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Fix CPP, not OAS, to head off a pension crisis

Tuesday, February 21st, 2012

Feb 20 2012
Making sure that Canadian workers can retire in comfort is possible in only two ways: Require workers to contribute more of their employment income to pension plans, or require workers to stay employed longer… However, increasing the age of eligibility for OAS from the current 65 will not accomplish either. Workers do not contribute to the OAS, and it is paid to all, not only workers. So increasing its age of eligibility will not increase the retirement security of older Canadians, but rather make it more precarious.

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Posted in Social Security Policy Context | 1 Comment »


Why 68 or 70 should be the new 65

Tuesday, November 23rd, 2010

Nov. 23, 2010
[Next month] federal and provincial finance ministers meet in Alberta to discuss options for increasing Canada Pension Plan benefits and ways to pay for higher benefits. While a contribution rate increase is being considered, a retirement age increase is unfortunately not yet on their agenda. Members of Parliament will have the opportunity to put this option on the table, and they should seize it: A retirement age increase could break the reform stalemate, make the CPP more stable, maintain fairness across generations and help Canada reclaim its role as a world leader in pension reform.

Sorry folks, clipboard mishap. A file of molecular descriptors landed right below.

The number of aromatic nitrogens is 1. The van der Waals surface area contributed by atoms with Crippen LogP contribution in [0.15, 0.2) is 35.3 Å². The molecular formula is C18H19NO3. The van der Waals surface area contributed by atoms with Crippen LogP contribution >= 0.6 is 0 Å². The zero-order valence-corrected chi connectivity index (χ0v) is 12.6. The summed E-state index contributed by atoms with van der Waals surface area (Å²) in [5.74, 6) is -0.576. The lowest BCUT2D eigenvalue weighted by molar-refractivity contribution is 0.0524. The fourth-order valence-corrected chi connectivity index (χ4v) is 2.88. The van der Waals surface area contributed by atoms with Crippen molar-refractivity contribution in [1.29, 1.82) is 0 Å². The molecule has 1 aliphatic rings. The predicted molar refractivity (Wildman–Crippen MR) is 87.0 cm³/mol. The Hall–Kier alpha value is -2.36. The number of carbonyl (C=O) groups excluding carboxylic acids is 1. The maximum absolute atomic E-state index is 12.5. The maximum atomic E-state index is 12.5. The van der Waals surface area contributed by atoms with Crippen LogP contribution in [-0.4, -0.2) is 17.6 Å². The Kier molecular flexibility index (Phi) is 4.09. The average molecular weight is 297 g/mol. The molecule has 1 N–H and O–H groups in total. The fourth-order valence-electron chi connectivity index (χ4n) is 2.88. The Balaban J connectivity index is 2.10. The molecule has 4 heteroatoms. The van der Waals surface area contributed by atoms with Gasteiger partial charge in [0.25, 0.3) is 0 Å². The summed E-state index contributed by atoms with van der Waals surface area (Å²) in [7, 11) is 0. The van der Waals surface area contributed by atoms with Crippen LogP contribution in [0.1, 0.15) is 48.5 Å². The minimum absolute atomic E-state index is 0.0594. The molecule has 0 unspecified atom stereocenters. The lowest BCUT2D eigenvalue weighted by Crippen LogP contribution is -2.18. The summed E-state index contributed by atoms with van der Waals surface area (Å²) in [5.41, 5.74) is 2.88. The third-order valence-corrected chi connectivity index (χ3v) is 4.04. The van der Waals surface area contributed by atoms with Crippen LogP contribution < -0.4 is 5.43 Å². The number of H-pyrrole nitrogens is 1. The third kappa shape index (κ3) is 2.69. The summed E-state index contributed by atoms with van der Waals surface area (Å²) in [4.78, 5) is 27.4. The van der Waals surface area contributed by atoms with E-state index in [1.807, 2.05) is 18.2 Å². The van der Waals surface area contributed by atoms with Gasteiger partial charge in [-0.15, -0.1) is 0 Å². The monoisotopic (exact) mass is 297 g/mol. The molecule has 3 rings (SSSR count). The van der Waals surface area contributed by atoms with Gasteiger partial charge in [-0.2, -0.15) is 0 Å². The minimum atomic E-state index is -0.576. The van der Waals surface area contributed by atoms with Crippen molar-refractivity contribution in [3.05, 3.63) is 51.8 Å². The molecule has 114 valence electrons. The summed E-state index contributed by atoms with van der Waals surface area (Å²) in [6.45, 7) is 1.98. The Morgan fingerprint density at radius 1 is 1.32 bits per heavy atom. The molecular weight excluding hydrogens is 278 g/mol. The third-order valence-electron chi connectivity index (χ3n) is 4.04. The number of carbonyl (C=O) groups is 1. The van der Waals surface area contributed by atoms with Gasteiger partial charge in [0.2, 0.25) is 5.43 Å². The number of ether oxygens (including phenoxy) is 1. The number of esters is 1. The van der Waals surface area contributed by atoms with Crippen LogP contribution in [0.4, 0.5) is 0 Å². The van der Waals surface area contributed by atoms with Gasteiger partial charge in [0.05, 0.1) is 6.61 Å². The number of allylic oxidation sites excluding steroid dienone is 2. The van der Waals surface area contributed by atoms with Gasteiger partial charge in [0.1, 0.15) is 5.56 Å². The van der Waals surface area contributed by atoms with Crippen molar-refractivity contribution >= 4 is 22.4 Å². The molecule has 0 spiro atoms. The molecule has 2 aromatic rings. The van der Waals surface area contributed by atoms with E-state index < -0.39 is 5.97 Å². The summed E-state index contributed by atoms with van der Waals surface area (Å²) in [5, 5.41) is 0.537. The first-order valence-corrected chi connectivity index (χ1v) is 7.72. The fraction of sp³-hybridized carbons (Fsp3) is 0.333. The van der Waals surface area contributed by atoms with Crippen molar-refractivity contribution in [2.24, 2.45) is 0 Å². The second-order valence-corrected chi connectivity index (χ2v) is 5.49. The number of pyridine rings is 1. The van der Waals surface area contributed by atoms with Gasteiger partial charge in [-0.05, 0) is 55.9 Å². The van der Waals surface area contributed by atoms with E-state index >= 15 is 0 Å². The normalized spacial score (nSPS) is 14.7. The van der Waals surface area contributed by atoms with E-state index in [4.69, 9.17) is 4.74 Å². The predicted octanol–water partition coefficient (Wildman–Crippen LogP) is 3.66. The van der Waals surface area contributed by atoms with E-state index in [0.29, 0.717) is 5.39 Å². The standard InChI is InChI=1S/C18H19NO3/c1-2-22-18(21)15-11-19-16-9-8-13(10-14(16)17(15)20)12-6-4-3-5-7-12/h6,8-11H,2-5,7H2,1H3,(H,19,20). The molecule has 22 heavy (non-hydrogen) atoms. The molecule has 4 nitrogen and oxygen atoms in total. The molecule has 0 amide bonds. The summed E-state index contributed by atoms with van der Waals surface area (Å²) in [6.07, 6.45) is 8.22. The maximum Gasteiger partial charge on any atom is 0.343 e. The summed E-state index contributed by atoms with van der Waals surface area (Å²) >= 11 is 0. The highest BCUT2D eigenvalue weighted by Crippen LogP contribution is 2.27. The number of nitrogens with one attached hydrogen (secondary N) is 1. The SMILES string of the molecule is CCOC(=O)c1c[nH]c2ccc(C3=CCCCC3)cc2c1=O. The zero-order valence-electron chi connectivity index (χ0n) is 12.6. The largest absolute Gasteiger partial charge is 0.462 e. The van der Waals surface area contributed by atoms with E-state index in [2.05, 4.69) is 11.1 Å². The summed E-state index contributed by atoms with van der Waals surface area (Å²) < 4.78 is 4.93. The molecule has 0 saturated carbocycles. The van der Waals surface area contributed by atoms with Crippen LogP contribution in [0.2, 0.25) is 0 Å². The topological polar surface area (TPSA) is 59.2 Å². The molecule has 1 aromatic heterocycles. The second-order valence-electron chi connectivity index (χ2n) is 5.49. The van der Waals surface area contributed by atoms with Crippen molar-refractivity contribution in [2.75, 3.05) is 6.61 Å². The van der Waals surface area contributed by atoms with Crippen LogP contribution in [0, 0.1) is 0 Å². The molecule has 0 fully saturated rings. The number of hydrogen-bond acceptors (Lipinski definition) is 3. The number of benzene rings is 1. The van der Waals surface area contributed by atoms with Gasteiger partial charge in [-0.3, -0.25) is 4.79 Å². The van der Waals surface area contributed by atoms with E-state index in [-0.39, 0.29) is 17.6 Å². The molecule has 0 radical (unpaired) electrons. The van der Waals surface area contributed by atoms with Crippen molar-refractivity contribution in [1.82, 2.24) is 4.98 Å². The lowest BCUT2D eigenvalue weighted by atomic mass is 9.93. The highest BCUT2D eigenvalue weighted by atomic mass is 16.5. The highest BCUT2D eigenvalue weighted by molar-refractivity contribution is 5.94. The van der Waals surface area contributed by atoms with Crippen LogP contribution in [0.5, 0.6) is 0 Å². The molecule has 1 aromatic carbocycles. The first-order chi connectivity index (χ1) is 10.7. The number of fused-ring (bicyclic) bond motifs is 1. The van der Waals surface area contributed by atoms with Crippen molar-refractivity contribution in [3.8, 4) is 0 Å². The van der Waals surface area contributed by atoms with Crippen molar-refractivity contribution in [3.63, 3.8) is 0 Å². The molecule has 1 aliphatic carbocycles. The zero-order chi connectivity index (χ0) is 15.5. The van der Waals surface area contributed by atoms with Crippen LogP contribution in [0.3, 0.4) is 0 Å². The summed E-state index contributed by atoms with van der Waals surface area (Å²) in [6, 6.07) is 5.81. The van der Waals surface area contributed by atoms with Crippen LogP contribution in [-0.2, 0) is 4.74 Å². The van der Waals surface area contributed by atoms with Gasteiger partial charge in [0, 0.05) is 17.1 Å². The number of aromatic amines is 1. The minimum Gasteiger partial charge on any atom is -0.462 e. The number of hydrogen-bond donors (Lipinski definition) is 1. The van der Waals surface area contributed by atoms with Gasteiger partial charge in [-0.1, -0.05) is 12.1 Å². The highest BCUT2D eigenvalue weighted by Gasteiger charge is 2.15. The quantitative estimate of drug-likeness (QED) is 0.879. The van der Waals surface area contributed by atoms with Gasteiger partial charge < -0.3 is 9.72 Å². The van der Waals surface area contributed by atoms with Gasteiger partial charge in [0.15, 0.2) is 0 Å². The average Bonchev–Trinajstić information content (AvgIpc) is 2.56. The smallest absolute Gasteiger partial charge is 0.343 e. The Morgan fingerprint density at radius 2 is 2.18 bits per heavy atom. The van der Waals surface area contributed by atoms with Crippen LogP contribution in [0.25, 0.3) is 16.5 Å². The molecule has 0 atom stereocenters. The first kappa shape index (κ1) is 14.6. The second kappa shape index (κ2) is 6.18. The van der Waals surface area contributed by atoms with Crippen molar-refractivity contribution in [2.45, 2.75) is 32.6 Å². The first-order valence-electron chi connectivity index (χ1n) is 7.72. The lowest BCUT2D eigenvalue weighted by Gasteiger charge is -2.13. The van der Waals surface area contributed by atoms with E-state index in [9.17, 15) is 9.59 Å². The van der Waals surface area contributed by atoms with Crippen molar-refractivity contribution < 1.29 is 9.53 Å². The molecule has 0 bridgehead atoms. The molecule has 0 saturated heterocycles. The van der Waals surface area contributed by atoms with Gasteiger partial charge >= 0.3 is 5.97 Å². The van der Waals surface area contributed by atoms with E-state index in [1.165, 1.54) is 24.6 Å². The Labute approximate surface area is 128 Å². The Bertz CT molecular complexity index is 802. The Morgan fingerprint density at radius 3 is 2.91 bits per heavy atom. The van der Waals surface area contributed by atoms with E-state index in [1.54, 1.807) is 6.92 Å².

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Posted in Social Security Debates | No Comments »


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